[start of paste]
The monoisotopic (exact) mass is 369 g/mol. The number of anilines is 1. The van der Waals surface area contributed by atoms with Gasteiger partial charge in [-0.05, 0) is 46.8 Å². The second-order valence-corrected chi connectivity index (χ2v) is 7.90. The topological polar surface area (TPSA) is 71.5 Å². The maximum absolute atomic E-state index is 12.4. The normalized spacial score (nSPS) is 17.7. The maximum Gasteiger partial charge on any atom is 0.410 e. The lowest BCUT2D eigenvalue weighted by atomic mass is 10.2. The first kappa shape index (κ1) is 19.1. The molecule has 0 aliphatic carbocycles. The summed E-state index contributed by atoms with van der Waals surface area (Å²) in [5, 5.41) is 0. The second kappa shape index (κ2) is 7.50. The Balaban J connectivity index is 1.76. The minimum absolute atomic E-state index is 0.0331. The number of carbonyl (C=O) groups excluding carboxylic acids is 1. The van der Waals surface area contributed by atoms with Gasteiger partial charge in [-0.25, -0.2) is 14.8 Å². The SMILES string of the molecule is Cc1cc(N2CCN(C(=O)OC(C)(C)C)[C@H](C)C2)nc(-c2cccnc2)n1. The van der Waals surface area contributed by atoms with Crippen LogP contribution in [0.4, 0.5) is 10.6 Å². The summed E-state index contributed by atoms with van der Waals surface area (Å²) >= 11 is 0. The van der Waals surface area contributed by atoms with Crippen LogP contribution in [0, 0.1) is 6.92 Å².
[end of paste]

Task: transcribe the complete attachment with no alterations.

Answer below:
The monoisotopic (exact) mass is 369 g/mol. The number of anilines is 1. The van der Waals surface area contributed by atoms with Gasteiger partial charge in [-0.05, 0) is 46.8 Å². The second-order valence-corrected chi connectivity index (χ2v) is 7.90. The topological polar surface area (TPSA) is 71.5 Å². The maximum absolute atomic E-state index is 12.4. The normalized spacial score (nSPS) is 17.7. The maximum Gasteiger partial charge on any atom is 0.410 e. The lowest BCUT2D eigenvalue weighted by atomic mass is 10.2. The first kappa shape index (κ1) is 19.1. The molecule has 0 aliphatic carbocycles. The summed E-state index contributed by atoms with van der Waals surface area (Å²) in [5, 5.41) is 0. The second kappa shape index (κ2) is 7.50. The Balaban J connectivity index is 1.76. The minimum absolute atomic E-state index is 0.0331. The number of carbonyl (C=O) groups excluding carboxylic acids is 1. The van der Waals surface area contributed by atoms with Gasteiger partial charge in [-0.25, -0.2) is 14.8 Å². The SMILES string of the molecule is Cc1cc(N2CCN(C(=O)OC(C)(C)C)[C@H](C)C2)nc(-c2cccnc2)n1. The van der Waals surface area contributed by atoms with Crippen LogP contribution in [0.4, 0.5) is 10.6 Å². The summed E-state index contributed by atoms with van der Waals surface area (Å²) >= 11 is 0. The van der Waals surface area contributed by atoms with Crippen LogP contribution in [0, 0.1) is 6.92 Å².